The Health and Employment Questionnaire developed for this study was administered to each case prior to the videotaped interview. In addition to inviting each case to self-report gender, the questionnaire included a measure of codependent attitude and asked questions about health problems and health-care utilization. The Spann-Fischer Codependency Scale (SFCS) is a 16-item paper-and-pencil self-report attitude scale that respondents use to describe their maintenance of an "extreme external focus outside oneself, lack of expression of feelings, and personal meaning derived from relationships with others" (Fischer, Spann & Crawford 1991, p. 87). SFCS items are rated on a six-point Likert scale, with scale scores ranging from a low of 16 to a high of 96. With Cronbach's alphas ranging from .73 to .80, the reliability of the SFCS is distinguished relative to other measures of codependent attitude, and a number of investigators have confirmed its reliability and validity (e.g., Crothers & Warren 1996; Fischer & Crawford 1992; Fischer, Wampler, Lyness & Thomas 1992; Hewes & Janikowski 1998; Pidcock & Fischer 1998). The three health questions posed by the questionnaire were drawn from the Addiction Severity Index (McLellan et al 1985).
• How many times in your life have you been hospitalized?
• How many days have you experienced medical problems in the past 30?
• How troubled or bothered have you been by these medical problems
in the past 30 days?
Each case participated in a semi-structured video-taped interview. A protocol was developed to standardize the interview format, using open-ended and closed-ended questions suggested by the theoretical and empirical codependency literature to elicit codependent behavior. The protocol was pilot-tested with substance-abuse counselors and revised. A copy of the protocol is available from the author.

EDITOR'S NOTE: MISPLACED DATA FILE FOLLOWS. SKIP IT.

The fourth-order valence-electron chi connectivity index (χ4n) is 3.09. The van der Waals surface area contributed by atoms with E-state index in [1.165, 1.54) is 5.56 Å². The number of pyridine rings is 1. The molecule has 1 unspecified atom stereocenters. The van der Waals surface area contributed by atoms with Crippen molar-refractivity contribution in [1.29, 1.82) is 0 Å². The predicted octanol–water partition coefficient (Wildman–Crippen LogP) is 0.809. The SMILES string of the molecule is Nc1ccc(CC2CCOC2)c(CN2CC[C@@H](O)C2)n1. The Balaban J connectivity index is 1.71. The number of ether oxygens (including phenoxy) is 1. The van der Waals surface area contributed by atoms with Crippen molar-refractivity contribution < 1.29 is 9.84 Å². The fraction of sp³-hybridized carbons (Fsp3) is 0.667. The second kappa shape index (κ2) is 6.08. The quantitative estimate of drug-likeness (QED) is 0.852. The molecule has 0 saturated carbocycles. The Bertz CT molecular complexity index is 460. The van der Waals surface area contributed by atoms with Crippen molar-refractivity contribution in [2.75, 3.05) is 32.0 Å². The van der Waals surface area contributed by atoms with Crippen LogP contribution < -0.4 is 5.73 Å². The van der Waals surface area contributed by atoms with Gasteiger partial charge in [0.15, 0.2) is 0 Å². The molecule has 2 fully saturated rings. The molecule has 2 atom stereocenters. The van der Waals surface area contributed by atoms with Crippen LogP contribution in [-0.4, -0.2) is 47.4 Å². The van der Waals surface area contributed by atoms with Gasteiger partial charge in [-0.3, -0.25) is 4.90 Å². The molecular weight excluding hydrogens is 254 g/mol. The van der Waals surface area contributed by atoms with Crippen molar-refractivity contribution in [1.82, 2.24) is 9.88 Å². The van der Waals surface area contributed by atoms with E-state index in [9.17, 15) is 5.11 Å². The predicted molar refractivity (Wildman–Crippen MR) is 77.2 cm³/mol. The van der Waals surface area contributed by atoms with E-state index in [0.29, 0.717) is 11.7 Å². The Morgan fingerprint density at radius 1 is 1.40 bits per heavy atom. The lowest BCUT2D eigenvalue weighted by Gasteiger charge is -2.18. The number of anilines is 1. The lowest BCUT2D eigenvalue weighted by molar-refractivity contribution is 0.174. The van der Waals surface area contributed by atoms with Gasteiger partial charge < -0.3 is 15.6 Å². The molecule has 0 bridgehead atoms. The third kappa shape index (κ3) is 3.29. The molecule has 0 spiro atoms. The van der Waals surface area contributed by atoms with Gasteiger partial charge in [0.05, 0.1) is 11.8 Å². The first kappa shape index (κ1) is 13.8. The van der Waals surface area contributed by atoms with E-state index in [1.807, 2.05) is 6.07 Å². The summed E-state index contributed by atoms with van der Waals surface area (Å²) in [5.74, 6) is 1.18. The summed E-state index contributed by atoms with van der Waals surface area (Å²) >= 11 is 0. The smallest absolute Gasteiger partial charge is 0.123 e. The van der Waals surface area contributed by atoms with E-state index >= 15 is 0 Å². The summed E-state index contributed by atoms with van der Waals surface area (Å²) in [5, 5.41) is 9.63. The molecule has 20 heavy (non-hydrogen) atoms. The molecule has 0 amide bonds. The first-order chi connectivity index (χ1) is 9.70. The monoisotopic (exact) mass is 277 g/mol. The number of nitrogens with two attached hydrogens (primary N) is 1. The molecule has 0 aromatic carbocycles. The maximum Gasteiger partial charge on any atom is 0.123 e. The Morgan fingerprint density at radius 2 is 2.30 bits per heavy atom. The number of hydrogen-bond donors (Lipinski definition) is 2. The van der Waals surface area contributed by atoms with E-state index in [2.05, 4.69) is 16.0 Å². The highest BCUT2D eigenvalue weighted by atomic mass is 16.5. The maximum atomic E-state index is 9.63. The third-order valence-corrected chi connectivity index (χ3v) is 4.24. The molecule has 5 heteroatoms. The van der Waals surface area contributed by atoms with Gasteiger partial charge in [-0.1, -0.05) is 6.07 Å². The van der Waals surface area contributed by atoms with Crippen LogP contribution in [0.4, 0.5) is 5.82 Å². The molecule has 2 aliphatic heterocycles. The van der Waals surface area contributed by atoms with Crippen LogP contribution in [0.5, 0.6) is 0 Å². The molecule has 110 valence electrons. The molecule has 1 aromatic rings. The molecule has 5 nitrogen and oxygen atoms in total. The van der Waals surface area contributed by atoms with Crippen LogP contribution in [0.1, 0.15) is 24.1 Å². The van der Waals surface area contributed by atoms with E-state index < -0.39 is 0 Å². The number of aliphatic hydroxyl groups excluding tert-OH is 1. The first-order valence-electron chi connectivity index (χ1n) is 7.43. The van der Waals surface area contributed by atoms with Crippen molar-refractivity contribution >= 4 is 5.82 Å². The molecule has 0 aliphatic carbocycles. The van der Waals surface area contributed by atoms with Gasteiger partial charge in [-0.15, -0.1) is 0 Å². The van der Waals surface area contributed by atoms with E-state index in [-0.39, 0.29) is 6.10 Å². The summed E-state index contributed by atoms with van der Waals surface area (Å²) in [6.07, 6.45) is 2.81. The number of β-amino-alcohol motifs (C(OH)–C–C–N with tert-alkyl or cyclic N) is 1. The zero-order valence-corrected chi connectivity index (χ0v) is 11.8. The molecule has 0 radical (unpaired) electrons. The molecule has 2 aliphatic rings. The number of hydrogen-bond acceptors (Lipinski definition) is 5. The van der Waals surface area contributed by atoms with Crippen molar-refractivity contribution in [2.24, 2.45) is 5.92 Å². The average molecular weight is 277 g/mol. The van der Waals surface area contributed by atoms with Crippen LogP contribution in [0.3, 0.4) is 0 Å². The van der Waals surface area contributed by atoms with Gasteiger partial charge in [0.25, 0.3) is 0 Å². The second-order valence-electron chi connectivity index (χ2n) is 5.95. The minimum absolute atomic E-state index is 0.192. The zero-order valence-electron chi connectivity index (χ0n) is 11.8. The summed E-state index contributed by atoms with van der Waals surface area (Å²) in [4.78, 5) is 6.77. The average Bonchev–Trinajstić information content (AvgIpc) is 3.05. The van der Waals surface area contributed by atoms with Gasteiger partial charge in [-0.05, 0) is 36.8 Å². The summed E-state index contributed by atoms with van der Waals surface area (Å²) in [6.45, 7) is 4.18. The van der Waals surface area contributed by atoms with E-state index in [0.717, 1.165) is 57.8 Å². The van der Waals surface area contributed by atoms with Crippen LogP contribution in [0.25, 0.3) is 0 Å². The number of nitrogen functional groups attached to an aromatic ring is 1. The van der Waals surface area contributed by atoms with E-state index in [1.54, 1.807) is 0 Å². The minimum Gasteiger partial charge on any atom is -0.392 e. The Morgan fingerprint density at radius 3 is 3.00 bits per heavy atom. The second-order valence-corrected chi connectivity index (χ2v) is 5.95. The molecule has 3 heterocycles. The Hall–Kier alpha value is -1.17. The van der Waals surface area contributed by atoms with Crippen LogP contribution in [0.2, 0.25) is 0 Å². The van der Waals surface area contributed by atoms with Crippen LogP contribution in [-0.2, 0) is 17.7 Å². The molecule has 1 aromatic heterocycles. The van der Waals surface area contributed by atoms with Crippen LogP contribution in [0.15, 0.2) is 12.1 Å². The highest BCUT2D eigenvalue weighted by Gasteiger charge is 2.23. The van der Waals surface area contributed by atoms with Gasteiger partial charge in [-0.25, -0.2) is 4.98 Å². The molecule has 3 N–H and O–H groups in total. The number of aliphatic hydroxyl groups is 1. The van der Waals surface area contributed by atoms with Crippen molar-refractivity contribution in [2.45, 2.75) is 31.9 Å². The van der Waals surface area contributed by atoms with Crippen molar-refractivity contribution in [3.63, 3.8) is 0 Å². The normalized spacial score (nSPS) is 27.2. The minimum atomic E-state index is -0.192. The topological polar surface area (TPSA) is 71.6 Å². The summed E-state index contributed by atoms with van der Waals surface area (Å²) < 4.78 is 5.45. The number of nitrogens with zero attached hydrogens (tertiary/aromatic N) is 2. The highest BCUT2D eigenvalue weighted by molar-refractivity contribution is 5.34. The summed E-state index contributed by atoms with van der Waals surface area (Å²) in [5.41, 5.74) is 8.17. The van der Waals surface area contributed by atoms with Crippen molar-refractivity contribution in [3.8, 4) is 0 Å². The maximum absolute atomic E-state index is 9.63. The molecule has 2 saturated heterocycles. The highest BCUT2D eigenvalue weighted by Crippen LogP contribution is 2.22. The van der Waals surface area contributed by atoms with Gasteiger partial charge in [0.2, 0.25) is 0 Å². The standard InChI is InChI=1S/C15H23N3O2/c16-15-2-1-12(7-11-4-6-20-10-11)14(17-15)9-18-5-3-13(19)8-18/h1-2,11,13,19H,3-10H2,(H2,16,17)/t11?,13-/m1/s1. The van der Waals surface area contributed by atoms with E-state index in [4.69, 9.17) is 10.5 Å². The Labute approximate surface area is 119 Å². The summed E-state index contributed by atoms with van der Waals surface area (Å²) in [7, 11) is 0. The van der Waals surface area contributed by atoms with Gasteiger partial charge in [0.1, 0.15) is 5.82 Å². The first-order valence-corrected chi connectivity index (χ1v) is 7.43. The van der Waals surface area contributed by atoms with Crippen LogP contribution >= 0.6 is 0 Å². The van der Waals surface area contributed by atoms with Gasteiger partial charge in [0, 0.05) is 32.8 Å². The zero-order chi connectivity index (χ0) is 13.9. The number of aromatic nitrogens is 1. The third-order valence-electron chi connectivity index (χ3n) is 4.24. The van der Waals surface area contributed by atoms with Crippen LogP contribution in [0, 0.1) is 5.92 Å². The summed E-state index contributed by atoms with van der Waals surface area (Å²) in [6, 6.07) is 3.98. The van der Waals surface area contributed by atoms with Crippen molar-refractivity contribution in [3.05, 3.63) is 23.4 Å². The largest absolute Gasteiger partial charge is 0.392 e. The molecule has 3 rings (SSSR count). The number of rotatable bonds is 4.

Interviews were conducted in a small university studio designed to videotape distance-education lectures. An electronic device was used to distort the visual image of each videotaped case in order to disguise their identity. Participants were invited to read the printed interview protocol before the interview began, and seating arrangements enabled participants to control the recording equipment. During the interview, each female was called "Mary," and each male was called "John."
At a pre-determined point in each interview, the participant was asked to answer four yes-or-no questions about SAFO. The answers were recorded and used to determine whether the subject's parents had ever abused substances or been chemically-dependent "when you were growing up." On that basis, a global SAFO index was calculated for each case by summing the respondent's affirmative answers.
After reminding subjects how to turn off the recording equipment, the interviewer offered to address any unanswered questions about the research, and observed that sometimes the interview raised personal questions. Each subject was offered a list of certified substance-abuse facilities and counselors to address any residual clinical issues that the interview raised. Interviews ranged from 15 to 35 minutes in length (0 = 22.2 minutes).